Darwin's materialist theory (loss of a living Creator-God), and Marxist materialist presuppositions (new economic theory based on hatred of God) together with Freud's materialist- based analysis of religion and human sexuality threw faith in God and Christian theism "over the wall of civilization,' said Zacharias:

"With such abusive attacks directed at religious belief coming from so many directions, it was left for someone to cast this creature called theism completely out, and exorcise the world of all such influence.  The one who did that was the German philosopher Friedrich Nietzsche." (p. 25)

By the time of Nietzsche, perceptive thinkers had already been expressing apprehension at the prospect of the awakened multitudes who would eventually be exploited by materialist haters of God (i.e., Lenin, Stalin, Hitler).  With Nietzsche, dreadful apprehension deepened into certainty, for Nietzsche despised religion in general, but upon Christianity he poured his unbridled fury:

"I call Christianity the one great curse, the one enormous and innermost perversion, the one great instinct of revenge, for which no means are too venomous, too underhanded, too underground, and too petty." (Nietzsche in "The Life of Nietzsche," Faru Forster Nietzsche, 1921, p. 656)

It was Nietzsche, the dark prophet, the son of a Lutheran pastor, who pronounced the death of God and saw that His death had already begun to,

 "....cast its first shadows over Europe," and though "the event itself is far too great, too remote, too much beyond most people's power of apprehension, for one to suppose that so much as the report of it could have reached them," still its advent was certain, and it was men like Nietzsche who were "the firstlings and premature children of the coming century," the century of the "triumph of Nihilism." (Nihilism: The Root of the Revolution of the Modern Age, Eugene Rose, p. 44)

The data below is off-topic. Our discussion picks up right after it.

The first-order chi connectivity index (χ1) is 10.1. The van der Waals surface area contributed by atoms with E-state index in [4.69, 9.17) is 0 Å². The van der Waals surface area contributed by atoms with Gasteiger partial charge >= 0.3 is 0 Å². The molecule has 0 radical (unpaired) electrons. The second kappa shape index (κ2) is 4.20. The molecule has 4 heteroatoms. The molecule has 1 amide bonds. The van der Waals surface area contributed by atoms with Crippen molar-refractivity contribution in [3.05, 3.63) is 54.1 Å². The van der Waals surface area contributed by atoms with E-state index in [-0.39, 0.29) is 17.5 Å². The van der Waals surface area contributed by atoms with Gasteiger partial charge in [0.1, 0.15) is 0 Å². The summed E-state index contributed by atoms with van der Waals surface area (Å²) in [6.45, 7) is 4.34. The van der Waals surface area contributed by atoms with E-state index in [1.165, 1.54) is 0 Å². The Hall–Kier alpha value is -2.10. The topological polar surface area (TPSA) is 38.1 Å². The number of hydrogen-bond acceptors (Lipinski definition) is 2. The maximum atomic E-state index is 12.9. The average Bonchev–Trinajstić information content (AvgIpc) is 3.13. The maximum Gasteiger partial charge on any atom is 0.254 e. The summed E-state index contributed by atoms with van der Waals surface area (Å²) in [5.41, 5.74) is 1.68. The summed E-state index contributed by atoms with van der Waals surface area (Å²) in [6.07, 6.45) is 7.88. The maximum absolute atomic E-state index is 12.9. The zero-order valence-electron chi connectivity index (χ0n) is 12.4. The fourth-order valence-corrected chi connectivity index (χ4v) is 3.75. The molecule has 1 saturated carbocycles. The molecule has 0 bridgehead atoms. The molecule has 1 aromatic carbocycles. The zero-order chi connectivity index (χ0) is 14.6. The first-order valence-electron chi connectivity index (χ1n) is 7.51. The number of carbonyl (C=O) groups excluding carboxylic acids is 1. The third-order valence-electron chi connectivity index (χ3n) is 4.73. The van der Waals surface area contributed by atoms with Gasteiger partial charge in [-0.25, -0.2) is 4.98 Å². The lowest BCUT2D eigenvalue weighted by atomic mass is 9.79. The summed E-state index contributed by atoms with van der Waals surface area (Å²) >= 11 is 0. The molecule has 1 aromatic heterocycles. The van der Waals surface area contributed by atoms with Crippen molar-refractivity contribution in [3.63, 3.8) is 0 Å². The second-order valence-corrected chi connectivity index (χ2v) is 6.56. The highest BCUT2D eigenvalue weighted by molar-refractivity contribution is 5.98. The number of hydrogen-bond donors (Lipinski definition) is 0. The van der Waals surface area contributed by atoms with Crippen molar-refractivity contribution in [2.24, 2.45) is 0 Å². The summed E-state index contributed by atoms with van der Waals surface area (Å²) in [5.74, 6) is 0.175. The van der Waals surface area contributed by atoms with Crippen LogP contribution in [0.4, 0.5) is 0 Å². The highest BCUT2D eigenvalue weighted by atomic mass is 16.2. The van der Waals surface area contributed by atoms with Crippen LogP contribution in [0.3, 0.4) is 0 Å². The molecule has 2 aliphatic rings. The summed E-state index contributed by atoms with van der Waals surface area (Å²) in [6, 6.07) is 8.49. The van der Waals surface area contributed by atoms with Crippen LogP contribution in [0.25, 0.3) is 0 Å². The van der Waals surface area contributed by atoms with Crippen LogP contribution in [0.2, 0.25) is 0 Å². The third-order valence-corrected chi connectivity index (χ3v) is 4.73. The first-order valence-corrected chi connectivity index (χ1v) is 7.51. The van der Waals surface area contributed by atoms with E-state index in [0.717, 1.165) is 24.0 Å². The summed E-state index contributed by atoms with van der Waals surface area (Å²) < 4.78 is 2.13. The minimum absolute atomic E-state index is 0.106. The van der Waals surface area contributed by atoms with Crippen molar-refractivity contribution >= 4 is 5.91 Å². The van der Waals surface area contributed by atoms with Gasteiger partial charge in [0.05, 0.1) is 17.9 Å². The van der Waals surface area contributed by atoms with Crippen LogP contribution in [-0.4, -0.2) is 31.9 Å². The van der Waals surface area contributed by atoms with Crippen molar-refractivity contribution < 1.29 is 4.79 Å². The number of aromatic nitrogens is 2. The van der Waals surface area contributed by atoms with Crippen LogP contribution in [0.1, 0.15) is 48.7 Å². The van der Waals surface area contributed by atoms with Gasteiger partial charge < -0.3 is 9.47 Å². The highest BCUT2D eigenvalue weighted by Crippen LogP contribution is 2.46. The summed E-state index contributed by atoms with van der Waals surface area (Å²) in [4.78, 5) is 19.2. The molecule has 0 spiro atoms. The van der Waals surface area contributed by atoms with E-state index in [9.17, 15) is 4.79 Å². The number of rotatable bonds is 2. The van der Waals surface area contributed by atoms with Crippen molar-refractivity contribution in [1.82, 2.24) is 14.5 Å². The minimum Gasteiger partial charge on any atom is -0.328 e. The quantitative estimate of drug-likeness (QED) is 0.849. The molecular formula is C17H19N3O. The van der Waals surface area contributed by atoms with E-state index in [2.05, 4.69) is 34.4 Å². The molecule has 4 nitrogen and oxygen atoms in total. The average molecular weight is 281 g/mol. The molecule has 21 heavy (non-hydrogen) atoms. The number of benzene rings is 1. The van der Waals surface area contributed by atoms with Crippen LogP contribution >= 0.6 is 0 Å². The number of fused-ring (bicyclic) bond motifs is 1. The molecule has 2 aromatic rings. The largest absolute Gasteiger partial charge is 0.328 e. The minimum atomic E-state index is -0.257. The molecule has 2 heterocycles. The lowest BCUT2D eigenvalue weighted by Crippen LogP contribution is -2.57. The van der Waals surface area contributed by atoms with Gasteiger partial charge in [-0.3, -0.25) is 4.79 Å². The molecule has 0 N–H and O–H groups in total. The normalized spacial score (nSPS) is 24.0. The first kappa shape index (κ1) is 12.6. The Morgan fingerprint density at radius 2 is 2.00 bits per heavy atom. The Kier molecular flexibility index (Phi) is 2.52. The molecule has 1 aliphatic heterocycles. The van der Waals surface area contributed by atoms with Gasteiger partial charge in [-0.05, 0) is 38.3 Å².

Nietzsche was the first apostate Christian philosopher to gaze fully upon man's loss of faith and its terrifying consequences.  With no living God to obstruct his vision, the nihilism he saw was agonizing.   In "The Gnostic Religion," Hans Jonas provides a full-scale study of the heretical world of pre-Christian and Christian era Gnostic nihilism together with its modern variant--- Nietzsche's Nihilism. 

Jonas writes that while ancient Gnostic man is thrown,

"...into an antagonistic, anti-divine, and therefore anti-human nature, modern (Gnostic) man (is thrown) into an indifferent one." (p. 338, emphasis added)

Whereas the ancient gnostic conception is still anthropomorphic despite the nihilism, hostility and demonic, its modern counterpart with its' indifferent nature, its' completely godless, soulless, spiritless nature, represents the "absolute vacuum, the really bottomless pit."